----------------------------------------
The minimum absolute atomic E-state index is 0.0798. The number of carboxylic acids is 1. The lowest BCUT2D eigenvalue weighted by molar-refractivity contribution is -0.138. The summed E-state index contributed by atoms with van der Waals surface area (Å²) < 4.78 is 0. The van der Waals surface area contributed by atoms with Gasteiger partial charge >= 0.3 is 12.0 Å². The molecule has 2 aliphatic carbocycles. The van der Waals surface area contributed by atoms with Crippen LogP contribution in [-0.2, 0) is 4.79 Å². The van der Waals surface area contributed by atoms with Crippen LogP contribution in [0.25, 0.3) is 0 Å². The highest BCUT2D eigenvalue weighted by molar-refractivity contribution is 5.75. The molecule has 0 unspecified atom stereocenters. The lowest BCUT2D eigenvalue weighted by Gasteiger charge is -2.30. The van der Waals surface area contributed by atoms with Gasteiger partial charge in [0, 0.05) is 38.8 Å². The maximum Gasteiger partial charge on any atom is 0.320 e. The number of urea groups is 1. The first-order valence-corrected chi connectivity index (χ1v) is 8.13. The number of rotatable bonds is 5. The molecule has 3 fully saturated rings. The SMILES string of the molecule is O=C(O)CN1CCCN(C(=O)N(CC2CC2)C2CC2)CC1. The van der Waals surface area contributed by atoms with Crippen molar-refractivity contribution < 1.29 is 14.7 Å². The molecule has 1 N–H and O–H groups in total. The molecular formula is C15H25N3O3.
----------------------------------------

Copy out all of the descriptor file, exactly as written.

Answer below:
The minimum absolute atomic E-state index is 0.0798. The number of carboxylic acids is 1. The lowest BCUT2D eigenvalue weighted by molar-refractivity contribution is -0.138. The summed E-state index contributed by atoms with van der Waals surface area (Å²) < 4.78 is 0. The van der Waals surface area contributed by atoms with Gasteiger partial charge >= 0.3 is 12.0 Å². The molecule has 2 aliphatic carbocycles. The van der Waals surface area contributed by atoms with Crippen LogP contribution in [-0.2, 0) is 4.79 Å². The van der Waals surface area contributed by atoms with Crippen LogP contribution in [0.25, 0.3) is 0 Å². The highest BCUT2D eigenvalue weighted by molar-refractivity contribution is 5.75. The molecule has 0 unspecified atom stereocenters. The lowest BCUT2D eigenvalue weighted by Gasteiger charge is -2.30. The van der Waals surface area contributed by atoms with Gasteiger partial charge in [0, 0.05) is 38.8 Å². The maximum Gasteiger partial charge on any atom is 0.320 e. The number of urea groups is 1. The first-order valence-corrected chi connectivity index (χ1v) is 8.13. The number of rotatable bonds is 5. The molecule has 3 fully saturated rings. The SMILES string of the molecule is O=C(O)CN1CCCN(C(=O)N(CC2CC2)C2CC2)CC1. The van der Waals surface area contributed by atoms with Crippen molar-refractivity contribution < 1.29 is 14.7 Å². The molecule has 1 N–H and O–H groups in total. The molecular formula is C15H25N3O3.